Why you should make art with other people

When I was in college, I got used to making art around other people. I was lucky to be in an environment that was not competitive, so if someone liked your art, they told you so.  We gave each other feedback, as well as getting feedback from our professors, all the time.

When I was out of school on my own, I felt totally un-anchored.  At first I felt very free. I could make whatever I wanted with out having to worry about anyone else seeing it.  But then I started to feel very unmotivated and out of it.  Why was I making any of this stuff, if no one was looking?  The image of the solitary artist or writer, slaving away on his or her own is not what I want for my creative life.  I want the community. I need the community of other creatives holding and inspiring each other.  That is one of my goals.

For the past 8 months I have been in a training program for expressive arts therapy.  We have really bonded, and there are only two more sessions left.  Once a month I have looked forward to this time devoted totally to my own creativity and self-exploration.  I cannot even begin to articulate the changes in my self-perception that have resulted.  I see myself, and the possibilities for what my life can be totally differently now.  I could never have done this on my own.  The safety, embrace, love, empathy, concern, honesty, acceptance, creativity, pain, and camaraderie of this group were an essential part of my growth.  Witnessing the changes that others have gone through, seeing their strength emerge, their excitement, it has all has been incredible.  Sharing in their pain and disappointments has been incredible too.  Being witnessed, really seen by others, and accepted, loved, has been a wonderful gift.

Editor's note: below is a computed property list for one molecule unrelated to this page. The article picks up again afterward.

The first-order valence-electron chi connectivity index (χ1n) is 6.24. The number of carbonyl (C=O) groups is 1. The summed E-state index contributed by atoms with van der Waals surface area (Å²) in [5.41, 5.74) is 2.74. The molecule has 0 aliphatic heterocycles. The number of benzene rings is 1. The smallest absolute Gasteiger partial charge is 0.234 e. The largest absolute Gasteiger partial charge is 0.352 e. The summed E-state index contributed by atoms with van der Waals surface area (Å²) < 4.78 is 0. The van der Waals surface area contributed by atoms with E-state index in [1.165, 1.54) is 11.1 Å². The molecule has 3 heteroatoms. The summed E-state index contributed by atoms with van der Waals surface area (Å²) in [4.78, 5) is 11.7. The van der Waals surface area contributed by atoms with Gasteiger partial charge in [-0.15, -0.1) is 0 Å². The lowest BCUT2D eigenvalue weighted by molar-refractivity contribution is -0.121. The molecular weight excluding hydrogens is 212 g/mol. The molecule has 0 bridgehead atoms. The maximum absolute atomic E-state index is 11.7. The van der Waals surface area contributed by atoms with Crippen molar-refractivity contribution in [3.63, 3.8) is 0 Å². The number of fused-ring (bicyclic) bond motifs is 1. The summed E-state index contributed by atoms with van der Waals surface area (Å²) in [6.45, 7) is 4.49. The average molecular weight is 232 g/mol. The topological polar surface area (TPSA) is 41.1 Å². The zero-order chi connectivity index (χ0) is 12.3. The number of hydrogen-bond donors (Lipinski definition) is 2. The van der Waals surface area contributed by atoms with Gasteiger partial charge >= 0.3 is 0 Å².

The impending hole that the end of this program will leave in my life is motivating me to develop my own community with whom I can share what I have learned.  I want to continue to be a part of the energy that is churned up when a group of people comes together, creatively.

If you want more creativity in your life and find it hard to make time for it, or when you do have time you find yourself wasting it, sitting, wondering what to do with it, then try taking a class.  The energy we get from creative leaders and other classmates is impossible to create on our own.  But once we are in the habit of making that time for ourselves, it is easier to work in solitude, with purpose.

What do you think? Do you prefer making art in solitude, or is it hard to get started when you are by yourself? Share your thoughts below...